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January 24, 2017
Pam Pugh

“Unsolved problems are gateways to the future. To those who have the courage to ask the question and the tenacity to hang on until they discover or create an answer belongs the future.”  Pastor and Author Andy Stanley

The future looks bright for giving
As I travel around the world and meet with young women, I’m excited about what I’m seeing. Their quest for purposeful and passionate giving is palpable. They have humanitarian hearts and a growing capacity to do something about it.

While it seems that each generation is worried about the one on its heels, I’m excited about this next generation.

In fact, I’ve found Millennials are global, wired, and fired up. Armed with belief, passion and a quest for truth, they are ready to make a difference in the world. Here’s why:

They can do anything, so they are trying all sorts of things. Most Millennials believe they can have an impact. For example: in a recent survey supported by The Case Foundation, 90% of respondents under age 36 believe that people like themselves can help make life better for others.1

And, because they are delaying marriage by almost a decade, Millennials have more time to invest in ‘do good’ ventures.
Passion isn’t a hobby, it’s daily life. If work doesn’t spark their passion, Millennials aren’t interested. Be it products or free time activities, “craft,” “authenticity,” and “values based experiences” are the key buzzwords. As they discover what breaks their heart, they engage creatively to do something about it, no matter the personal inconvenience or how big the problem is.

The world is at their fingertips, more so than earlier generations. Globally minded, the issues other cultures struggle with are part of their daily lives. Just as smart phones have brought global issues into the forefront of our daily lives, the images they see every day make global issues real and part of the daily conversation.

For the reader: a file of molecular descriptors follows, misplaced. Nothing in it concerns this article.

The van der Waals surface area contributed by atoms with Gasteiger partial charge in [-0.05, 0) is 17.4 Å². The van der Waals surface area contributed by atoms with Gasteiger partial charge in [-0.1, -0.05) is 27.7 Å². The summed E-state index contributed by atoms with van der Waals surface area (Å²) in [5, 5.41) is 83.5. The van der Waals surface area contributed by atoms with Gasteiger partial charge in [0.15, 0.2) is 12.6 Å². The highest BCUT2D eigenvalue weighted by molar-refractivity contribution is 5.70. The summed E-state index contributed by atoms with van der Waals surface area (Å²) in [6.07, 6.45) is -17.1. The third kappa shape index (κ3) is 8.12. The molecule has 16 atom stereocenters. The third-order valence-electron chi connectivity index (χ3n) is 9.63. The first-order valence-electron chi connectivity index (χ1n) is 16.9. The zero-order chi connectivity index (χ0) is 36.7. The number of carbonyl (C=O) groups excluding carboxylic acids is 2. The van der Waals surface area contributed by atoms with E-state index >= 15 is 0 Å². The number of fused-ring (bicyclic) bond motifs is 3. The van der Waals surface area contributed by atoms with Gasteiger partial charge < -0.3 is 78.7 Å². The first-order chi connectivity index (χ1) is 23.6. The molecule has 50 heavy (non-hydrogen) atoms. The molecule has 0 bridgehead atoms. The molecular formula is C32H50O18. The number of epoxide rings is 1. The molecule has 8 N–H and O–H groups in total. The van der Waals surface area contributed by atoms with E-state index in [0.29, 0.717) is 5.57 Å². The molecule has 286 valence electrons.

Social media helps this generation move in mass. Many will quickly join a cause. They can advocate fast by liking and sharing, and then give financially with a just few clicks. Giving applications are part of daily media engagement.

Peers are the modern day equivalent to family. Friends set the tenor of influence and their voices are most valued.

Authenticity is a non negotiable. Perhaps we are all hungry for truth and meaning but this generation will have it no other way. As the Edlemen Trust Index points out, trust has been declining over the last decade. Trust in social institutions or government to solve big problems is at an all time low.

The integrity gap has hurt our whole society. It’s felt most strongly in the Millennial generation where only 1 in 5 feel most people can be trusted.2   Many grew up without any teaching of absolute truth in their home, and yet over 50% indicate they are conservative in their values and desirous of authenticity and truth.3

The decline in trust, combined with the visibility of the need for change, causes Millennials to ask: “How can I make a difference?”

And this question is to philanthropy what gasoline is to a fire. That’s why the future for giving looks so bright.

[1] The 2016 Millenial Impact Report, Wave 1 Trends  www.the

[2] Pew Study “Millennials in Adulthood” indicated “… just 19% of Millennials say most people can be trusted, compared with 31% of Gen Xers, 37% of Silents and 40% of Boomers.

[3] 2016 Millennial Report


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